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Monogram Cowboy Collection, Vol. 3: Johnny Mack Brown [3 Discs] [DVD]

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Overview

Synopsis

The Navajo Trail
Johnny Mack Brown and Raymond Hatton once again play undercover U.S. marshals Nevada McKenzie and Sandy Hopkins. This time, Sandy's sergeant, Trevor (Jasper L. Palmer), is shot in the back by Slim Ramsey (Raphael Bennett), an outlaw he had been tracking. Masquerading as a desperado himself, Nevada manages to infiltrate Ramsey's gang and learn the identity of its leader, a villain named Farr (Edmund Cobb). Sandy, meanwhile, pretends to be an Indian trader and the undercover agents are helped in their investigation by Tober (Tom Quinn), a defecting gang member. The latter is being questioned by Paul (Riley Hill) and the murdered sergeant's pretty daughter, Mary (Jennifer Holt), when their cabin comes under attack from Farr and his henchmen. Happily, Nevada and Sandy arrive just in time to prevent a massacre. ~ Hans J. Wollstein, Rovi

The Ghost Rider
In his first of 20 "Nevada McKenzie" Westerns for Monogram Pictures, brawny Johnny Mack Brown plays the title role, a drifter happening upon the dying owner of a local abattoir (Jack Daley). The latter, with his dying breath, warns our hero about Lash Edwards (Harry Woods, a cattle rustler turned empire builder who is terrorizing the local businessmen. Using the assumed name of Jack Mckenzie, Nevada, aka The Ghost Rider, befriends the dead man's son (Tom Seidel), hoping through him to get the goods on Edwards, whom he suspects of having murdered his own parents. Working alternately with and against Nevada is Sandy Hopkins (Raymond Hatton), an undercover U.S. marshal. Although Nevada refuses Sandy's offer to join the marshals in the last scene of The Ghost Rider, insisting on "carrying out his crusade alone," the two are both lawmen when reunited for the second film in the series, The Stranger from Pecos (1943). ~ Hans J. Wollstein, Rovi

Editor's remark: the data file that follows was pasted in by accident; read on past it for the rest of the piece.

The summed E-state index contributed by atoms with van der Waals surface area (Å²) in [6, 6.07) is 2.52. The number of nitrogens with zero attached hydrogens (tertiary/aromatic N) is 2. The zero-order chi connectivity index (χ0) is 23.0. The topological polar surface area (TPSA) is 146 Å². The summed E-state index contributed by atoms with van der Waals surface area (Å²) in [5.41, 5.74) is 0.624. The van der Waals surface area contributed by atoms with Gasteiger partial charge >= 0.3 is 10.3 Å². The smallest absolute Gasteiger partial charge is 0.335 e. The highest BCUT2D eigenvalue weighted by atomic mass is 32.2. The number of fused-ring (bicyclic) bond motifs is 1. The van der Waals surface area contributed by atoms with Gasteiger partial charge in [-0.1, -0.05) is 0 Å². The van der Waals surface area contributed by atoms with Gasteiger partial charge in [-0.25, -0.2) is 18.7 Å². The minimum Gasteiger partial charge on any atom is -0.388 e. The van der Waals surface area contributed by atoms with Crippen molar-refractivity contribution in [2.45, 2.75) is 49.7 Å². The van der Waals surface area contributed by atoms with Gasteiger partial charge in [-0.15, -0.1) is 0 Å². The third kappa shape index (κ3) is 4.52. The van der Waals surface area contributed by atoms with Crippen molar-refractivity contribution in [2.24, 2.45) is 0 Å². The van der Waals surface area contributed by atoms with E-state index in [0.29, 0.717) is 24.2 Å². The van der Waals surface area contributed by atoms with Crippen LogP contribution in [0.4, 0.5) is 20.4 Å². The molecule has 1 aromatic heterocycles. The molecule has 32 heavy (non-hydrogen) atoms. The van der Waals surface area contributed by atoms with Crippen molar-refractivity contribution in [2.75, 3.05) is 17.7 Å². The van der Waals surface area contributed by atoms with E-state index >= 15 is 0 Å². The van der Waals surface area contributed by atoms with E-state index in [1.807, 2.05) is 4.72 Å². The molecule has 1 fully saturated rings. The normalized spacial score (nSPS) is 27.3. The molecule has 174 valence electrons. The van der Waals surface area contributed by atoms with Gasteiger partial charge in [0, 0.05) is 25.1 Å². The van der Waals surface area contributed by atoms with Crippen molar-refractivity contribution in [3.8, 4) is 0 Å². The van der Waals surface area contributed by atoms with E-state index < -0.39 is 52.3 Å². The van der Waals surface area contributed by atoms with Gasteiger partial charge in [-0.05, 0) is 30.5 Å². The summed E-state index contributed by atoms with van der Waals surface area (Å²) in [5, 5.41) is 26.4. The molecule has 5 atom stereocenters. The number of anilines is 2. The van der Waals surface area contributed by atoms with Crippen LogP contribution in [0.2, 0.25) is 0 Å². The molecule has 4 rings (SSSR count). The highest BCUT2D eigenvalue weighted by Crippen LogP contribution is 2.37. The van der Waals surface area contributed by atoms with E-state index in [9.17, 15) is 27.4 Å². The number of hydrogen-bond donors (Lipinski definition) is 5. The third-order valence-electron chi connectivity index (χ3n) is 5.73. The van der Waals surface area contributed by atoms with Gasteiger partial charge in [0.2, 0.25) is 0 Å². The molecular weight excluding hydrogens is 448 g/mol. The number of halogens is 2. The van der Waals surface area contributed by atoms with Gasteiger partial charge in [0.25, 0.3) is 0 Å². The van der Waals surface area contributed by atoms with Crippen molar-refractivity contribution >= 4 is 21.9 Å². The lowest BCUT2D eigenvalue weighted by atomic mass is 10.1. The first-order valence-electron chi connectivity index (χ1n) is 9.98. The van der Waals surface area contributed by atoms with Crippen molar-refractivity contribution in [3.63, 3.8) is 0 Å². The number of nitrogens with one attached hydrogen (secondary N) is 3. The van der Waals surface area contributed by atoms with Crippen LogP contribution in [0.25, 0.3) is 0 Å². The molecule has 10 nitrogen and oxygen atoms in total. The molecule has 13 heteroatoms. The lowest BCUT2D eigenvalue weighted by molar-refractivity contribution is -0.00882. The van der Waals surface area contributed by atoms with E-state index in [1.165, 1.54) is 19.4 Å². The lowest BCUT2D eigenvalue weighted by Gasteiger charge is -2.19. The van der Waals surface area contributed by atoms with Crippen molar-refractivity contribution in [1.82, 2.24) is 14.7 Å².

Law of the Panhandle
Johnny Mack Brown follows his tried-and-true western formula in Law of the Panhandle. This time, U.S. Marshal Brown backs up Sheriff Tom Stocker (Riley Hill) in an ongoing battle against a marauding outlaw gang. The thieves, led by snarling Henry Faulkner (Myron Healey), hope to scare all the local ranchers off the land that will soon be purchased by the railroad that's coming through the territory. The film's parade of cliches is stemmed by a truly innovative finale. Once more, Johnny Mack Brown leaves the film's romantic angle to the younger Riley Hill, whose vis-a-vis is played by Jane Adams. ~ Hal Erickson, Rovi

Flame of the West
Flame of the West has always attracted more attention than most of Johnny Mack Brown's Monogram westerns, if for no other reason than the offbeat casting of Douglass Dumbrille. Usually seen in villainous roles, Dumbrille herein offers a sincere, effective performance as a scrupulously honest US marshal named Nightlander. When he takes on a gang of crooked gamblers, Nightlander is shot down in cold blood, compelling frontier doctor John Poore (Johnny Mack Brown) to put his Hippocratic oath on the back burner and strap on the shootin' irons. Raymond Hatton contributes his usual grizzled comedy relief in Flame of the West, while Joan Woodbury is interestingly cast as a saloon-hall girl without a heart of gold. Flame of the West works so well on a dramatic level that the musical interludes of Pee Wee King seem downright intrusive. ~ Hal Erickson, Rovi